Mixing solid copper, $5\%$ vinegar, and hydrogen peroxide ($\ce{H2O2}$) causes copper acetate to form. The process will occur very slowly without hydrogen peroxide. Adding $\ce{H2O2}$ speeds the formation of copper acetate.

How can I test the solution to see if all of the acetic acid has been converted into copper acetate?

If possible, provide answers that employ only household items or readily available devices.


Your question and title do not correspond, IMHO. I'll answer one of both:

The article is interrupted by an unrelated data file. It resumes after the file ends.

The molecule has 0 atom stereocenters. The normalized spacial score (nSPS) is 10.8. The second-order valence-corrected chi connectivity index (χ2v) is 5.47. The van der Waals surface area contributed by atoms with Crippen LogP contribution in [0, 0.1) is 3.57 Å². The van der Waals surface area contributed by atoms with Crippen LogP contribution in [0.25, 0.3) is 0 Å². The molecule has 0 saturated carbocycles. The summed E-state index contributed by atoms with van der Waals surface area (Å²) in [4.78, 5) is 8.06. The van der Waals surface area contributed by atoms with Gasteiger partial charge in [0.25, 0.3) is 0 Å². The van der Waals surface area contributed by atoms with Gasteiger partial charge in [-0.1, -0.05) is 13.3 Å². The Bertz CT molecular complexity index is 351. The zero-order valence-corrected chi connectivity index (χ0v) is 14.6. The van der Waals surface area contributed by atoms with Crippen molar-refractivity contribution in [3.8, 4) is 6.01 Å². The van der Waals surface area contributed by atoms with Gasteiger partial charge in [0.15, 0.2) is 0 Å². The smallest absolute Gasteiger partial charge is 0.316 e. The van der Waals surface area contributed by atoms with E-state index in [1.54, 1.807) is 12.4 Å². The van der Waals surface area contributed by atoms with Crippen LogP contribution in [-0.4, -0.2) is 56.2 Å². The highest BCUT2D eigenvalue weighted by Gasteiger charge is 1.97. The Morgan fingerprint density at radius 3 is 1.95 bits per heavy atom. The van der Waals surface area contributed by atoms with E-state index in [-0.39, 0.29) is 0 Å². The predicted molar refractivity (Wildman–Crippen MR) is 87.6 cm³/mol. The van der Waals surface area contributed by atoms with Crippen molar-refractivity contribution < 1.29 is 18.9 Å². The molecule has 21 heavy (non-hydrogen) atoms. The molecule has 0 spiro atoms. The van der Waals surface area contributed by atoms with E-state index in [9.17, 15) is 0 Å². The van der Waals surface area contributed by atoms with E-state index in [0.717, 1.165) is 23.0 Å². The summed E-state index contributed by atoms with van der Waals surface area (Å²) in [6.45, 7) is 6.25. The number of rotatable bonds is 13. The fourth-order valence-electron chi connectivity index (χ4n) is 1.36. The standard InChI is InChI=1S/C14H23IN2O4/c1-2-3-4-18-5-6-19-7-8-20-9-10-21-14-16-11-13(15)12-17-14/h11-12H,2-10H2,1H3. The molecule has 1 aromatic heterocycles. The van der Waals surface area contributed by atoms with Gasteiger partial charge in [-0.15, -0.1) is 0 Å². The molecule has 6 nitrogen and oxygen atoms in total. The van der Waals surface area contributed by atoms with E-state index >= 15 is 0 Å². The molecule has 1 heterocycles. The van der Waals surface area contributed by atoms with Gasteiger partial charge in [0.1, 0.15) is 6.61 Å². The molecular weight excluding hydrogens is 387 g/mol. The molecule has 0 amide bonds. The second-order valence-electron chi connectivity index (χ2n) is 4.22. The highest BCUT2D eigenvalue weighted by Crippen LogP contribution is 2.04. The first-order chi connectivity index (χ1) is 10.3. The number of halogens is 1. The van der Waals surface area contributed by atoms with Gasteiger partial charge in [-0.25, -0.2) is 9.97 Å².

Vinegar is mostly water, with some acetic acid ($5\%$). A classic experiment, performed by a lot of kids at school, is to mix vinegar with baking soda. The baking soda neutralizes the acid and produces carbon dioxide. The carbon dioxide is what you're looking for: it's the sign that the reaction is taking place.

Pour a pinch of baking soda inside your solution. If it makes bubbles on contact, your solution still contains a lot of vinegar. If you don't see any bubbles, even when stirring, most of the acid has been consumed.


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